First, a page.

Creating accessible seminars and tutorials for disabled students

1. Introduction

This leaflet is one of a series written for the SHEFC-funded Project, Teachability: Creating an accessible curriculum for students with disabilities. The whole series covers elements of curricula, from Information about the Course or Programme of Study through to Examinations and Assessments. Each leaflet provides information and suggestions for academic staff who are concerned to make their curriculum design and delivery as accessible as it can be to disabled students. Using the Teachability resources is also likely to help people towards meeting some of the legal duties towards disabled students: a curriculum that has been designed to be accessible is likely to be one that anticipates reasonable adjustments (DDA Part IV, Code of Practice revised 2007); and assessing the impact of teaching on disabled students is required by the Public Sector Duty to Promote Disability Equality.

The series is intended to support academic staff in reviewing curricular provision, and to help decide whether some change is required or desirable. Of course, the implementation of change may involve others in the academic department or unit, or in the wider institution or beyond, such as professional bodies or national organizations. The aim is to identify, and thereafter remove or reduce, inadvertent barriers, which prevent disabled students from successfully participating in courses and programmes of study.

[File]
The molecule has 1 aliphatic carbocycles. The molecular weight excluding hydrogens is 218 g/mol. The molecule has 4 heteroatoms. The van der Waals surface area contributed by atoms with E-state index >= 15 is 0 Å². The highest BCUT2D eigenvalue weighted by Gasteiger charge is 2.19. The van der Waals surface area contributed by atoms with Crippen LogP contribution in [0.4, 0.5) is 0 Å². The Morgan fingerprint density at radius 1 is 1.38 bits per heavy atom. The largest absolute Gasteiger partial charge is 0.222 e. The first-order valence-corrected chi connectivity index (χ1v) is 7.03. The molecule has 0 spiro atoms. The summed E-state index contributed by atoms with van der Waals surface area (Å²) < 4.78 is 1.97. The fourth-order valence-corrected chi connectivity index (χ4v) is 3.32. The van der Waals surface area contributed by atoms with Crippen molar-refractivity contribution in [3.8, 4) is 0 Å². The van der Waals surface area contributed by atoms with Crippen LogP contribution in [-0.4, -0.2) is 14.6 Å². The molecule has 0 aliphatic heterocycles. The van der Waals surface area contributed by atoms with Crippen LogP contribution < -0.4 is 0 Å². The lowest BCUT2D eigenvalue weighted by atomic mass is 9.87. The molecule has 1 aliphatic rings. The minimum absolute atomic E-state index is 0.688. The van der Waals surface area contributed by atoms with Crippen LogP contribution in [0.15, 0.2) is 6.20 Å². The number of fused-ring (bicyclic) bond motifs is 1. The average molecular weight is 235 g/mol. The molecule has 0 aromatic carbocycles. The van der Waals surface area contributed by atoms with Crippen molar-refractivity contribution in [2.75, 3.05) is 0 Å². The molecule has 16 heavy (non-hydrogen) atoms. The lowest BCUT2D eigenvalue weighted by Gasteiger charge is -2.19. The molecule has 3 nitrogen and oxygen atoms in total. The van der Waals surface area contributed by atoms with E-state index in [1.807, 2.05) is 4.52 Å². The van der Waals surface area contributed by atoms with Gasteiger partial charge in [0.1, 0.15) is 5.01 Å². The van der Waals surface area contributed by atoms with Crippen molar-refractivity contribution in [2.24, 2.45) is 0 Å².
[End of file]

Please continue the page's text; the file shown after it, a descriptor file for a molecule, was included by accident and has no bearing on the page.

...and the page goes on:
The evolving legislation promotes a departure from the more ad hoc, reactive responses to the needs of disabled people. This suggests that wherever possible, tutoring practices should be accessible by design, so that only minimal adaptations need to be made, reactively, for individuals, and so that students’ needs are met as a matter of routine rather than on an individual or adjustment basis.

In most institutions, small group teaching takes many different forms, and within any one academic department is likely to be delivered by many different academic staff, including part time and post-graduate teaching assistants, and placement providers, as well as full time lecturing staff. Resources and materials used within this setting may be equally diverse, and include printed text, computing hardware and software and videos, as well as a variety of furnishings in teaching rooms.

These points suggest the importance of staff development for all tutorial and seminar staff so that awareness is raised of the many ways in which disabled students’ participation in tutorials can be helped or hindered. Academic departmental consistency on points which include the following will help to ensure that whatever small group a particular disabled student is assigned to, their experience will be a good one:

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